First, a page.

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Langevin thinks Congress will avoid hurtling over the fiscal cliff

October 25, 2012

Congressman Jim Langevin doesn’t think Washinton’s prevailing hyper-partisanship will keep Congress from reaching a deal to avoid budget sequestration.

During a taping of RIPR’s Political Roundtable (set to air Friday at 5:40 and 7:40 am), Langevin predicts that President Obama will win re-election. He went on to say.

“I believe that you’ll see the Congress come together, certainly with the president’s leadership, and we will revive the talks that had occurred last summer where President Obama and Speaker Boehner almost came up with a $4.5 trillion deficit reduction package, a balanced approach with both budget cuts but also revenue increases — by closing tax loopholes on major corporations [and] also raising taxes on people that are making over $250,000 a year.”

The across-the-board cuts known as sequestration will occur if DC Democrats and Republicans can’t agree on a deal. Republicans have been sharply opposed to the kind of revenue increases cited by Langevin.

Langevin also joined us for Bonus Q+A, airing at 6:40 and 8:40 am Friday, to talk about military spending, the healthcare overhaul, Wall Street oversight, and other subjects. We’ve previously heard from his two opponents, Republican Michael Riley and independent Abel Collins.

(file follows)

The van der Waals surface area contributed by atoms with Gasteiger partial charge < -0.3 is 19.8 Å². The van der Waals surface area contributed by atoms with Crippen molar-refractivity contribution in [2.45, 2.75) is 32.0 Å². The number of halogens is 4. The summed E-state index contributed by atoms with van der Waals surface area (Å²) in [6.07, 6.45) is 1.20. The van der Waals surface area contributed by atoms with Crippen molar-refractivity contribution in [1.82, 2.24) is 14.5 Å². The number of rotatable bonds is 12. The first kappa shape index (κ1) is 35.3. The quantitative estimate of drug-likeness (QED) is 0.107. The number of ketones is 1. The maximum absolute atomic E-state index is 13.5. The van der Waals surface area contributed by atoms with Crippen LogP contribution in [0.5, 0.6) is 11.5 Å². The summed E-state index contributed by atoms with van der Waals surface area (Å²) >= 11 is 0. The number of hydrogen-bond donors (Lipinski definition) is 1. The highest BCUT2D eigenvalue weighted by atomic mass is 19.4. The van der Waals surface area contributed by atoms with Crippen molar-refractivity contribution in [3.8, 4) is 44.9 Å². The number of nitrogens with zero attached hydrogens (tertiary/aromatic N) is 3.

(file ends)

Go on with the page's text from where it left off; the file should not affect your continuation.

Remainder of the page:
2 Comments leave one →
  1. Mister Guy permalink
    October 25, 2012 10:20 pm

    If President Obama is re-elected, we’re likely going to go over the so-called “fiscal cliff”, which really won’t be that bad at all. If Romney wins, he will likely request that the lame-duck Congress “punt” all the relevant issues to next year by temporarily extending existing tax law & negating the previously agreed to sequestration cuts.

    Going over “the cliff” isn’t that bad because any future vote on taxes will likely be to cut them (for mostly lower to middle income people) from the “new” Clinton-era tax rates. These kind of votes will be much easier for the GOP to take, since it won’t involve violating their silly pledge to Grover Norquist never raise taxes. The impact of much of the sequestration cuts can be negated at least partially over time by coming up with a longer term deal to reduce the federal deficit. These cuts really only amount to a $40-something Billion per year cut on both the “defense” & non-defense sides of the federal budget, which is not a whole lot of money. The bad thing about these cuts is that they aren’t the smartest, most targeted kind of cuts that can easily be made to federal spending. They can, however, be budgeted for ahead of time, and I suspect that the Obama Administration has (secretly?) planned to implement them if need be.


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